Conclusions

The developers of Evolution Data Server have paid good attention to performance and have successfully implemented significant improvements. However, EDS releases regularly suffer performance regressions, and the performance of EDS still isn't good enough for usage in mobile devices. Fortunately the performance problems are solvable. Some fixes will be straightforward, such as adding more batch API (or fast paths) for query processing. Others will need careful performance monitoring: For instance when activating more database indices, to speed up queries, we must be careful not to slow down contact saving.

A not so trivial improvement would be adding a direct access API for reading the local database. The speed and memory usage measurements show the value of such API: Direct access is significantly faster than via D-Bus in most usage cases, and it seems to significantly reduce memory usage.

Another significant improvement should be finishing the file backend's transition to SQLite: Using two database backends in parallel significantly increases code complexity and has measurably bad impact on memory consumption.

Usage Instructions

The full source code of this project is in our phonebooks-benchmarks repository on Gitorious. You'll need a fairly recent C++ compiler because I also used this project to get more familiar with the new features of C++11. I've successfully tested g++ 4.6.3 and g++ 4.7.0. Clang 3.0 definitely won't work because of incomplete lambda support.

Other than that, you'll need Boost 1.48 to compile the benchmarks. The optional chart-drawing module uses ImageMagick++ and MathGL 2.0.2.

There is a simple script for building and installing the tested EDS versions. The configure script will give instructions.

To finally run the benchmarks just call src/phonebook-benchmarks, and to draw the charts run src/phonebook-benchmarks-mkcharts.

When doing your own tests that needs a non-trivial vCard generator take look at src/phonebook-benchmarks-mkvcards.

Outlook

It would be interesting to take a more detailed look at the virtual memory usage.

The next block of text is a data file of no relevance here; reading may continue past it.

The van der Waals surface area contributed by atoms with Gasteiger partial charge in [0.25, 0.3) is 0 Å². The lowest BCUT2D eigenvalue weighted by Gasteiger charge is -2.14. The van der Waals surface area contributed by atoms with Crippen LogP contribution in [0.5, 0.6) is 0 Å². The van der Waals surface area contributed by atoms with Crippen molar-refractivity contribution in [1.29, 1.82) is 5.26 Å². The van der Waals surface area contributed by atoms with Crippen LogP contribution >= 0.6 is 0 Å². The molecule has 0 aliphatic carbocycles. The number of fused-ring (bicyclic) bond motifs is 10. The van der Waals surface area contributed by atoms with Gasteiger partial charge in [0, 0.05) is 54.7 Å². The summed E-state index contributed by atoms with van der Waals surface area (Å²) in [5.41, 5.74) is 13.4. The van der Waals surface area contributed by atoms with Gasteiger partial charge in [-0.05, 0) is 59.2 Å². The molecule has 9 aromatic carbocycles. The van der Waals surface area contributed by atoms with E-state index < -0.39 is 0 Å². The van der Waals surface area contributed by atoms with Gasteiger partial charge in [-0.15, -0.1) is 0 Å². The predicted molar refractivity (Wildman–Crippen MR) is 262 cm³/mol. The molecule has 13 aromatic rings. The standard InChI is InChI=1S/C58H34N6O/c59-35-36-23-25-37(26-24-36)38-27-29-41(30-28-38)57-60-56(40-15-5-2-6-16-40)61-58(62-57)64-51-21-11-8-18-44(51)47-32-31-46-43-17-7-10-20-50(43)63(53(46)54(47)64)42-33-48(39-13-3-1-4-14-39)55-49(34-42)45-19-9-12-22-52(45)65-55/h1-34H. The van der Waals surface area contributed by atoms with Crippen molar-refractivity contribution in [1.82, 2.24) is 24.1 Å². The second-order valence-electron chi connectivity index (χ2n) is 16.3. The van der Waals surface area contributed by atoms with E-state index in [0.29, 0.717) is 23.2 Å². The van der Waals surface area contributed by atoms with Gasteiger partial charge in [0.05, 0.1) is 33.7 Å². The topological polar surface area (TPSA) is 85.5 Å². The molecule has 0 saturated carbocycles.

Also it would be educational to compare these results with other address book implementations. The first candidates I have in mind are QtContacts on Tracker and Tizen's native contacts API.

We didn't cover EBookView and EBookClientView yet. These views take a query and notify the application when the contact set matching the query has changed. Typically, every user interface needs to use them.

We also didn't talk about the calendar API yet.

Well, and most importantly we at Openismus would enjoy fixing the identified performance problems.

Using Full Text Search Engines as Datastore

It's a common design to use full text search engines only for free text searches, but to store the actual structured data in a separate database. Such designs come at a cost. Therefore Openismus asked me to build upon my previous post, where I analyzed several FTS engines. This time I'll research if we could use the full text search index itself as our primary data store.

Relations

A first obvious limitation is the lack of joins. So to use the FTS index as data store, you must denormalize your data. That is, instead of storing your movie database in distinct entity tables like Movie and Artist, linked by relationship tables like isLeadActor or isDirector, you must find a way to put everything into one single flat table. This isn't entirely nice in terms of redundancy and consistency. On the other hand joining tables is what makes relational databases slow and hinders distributing them across servers. Is there someone whispering "NoSQL"? Well. Yes, while I absolutely dislike their striking marketing: They are on to something, and with our journey today we enter their land.

Seems I've lost myself in chatting, so back on topic. So to store data in a FTS index we must denormalize our data. Luckily they make it easier than it sounds. In opposition to the relational model, there is no need to create complex relationships, just to assign more than only one actor or director to a movie: When adding artists to your movie you just tag each name with the proper field prefix before adding it to the index, and you are done. FTS engines natively support multi-value fields!

With some additional effort it also should be possible to store more structured data in those multi-value fields, things like (release-date, country), or (actor, role): You'd add more prefixes and use the positional information stored for phrase searches to reliably identify those fields. Sadly my time is too limited to research this more in detail, but the Internet surely has documents about this. Well, or for additional fun you can try to figure it out yourself.

Exact Matches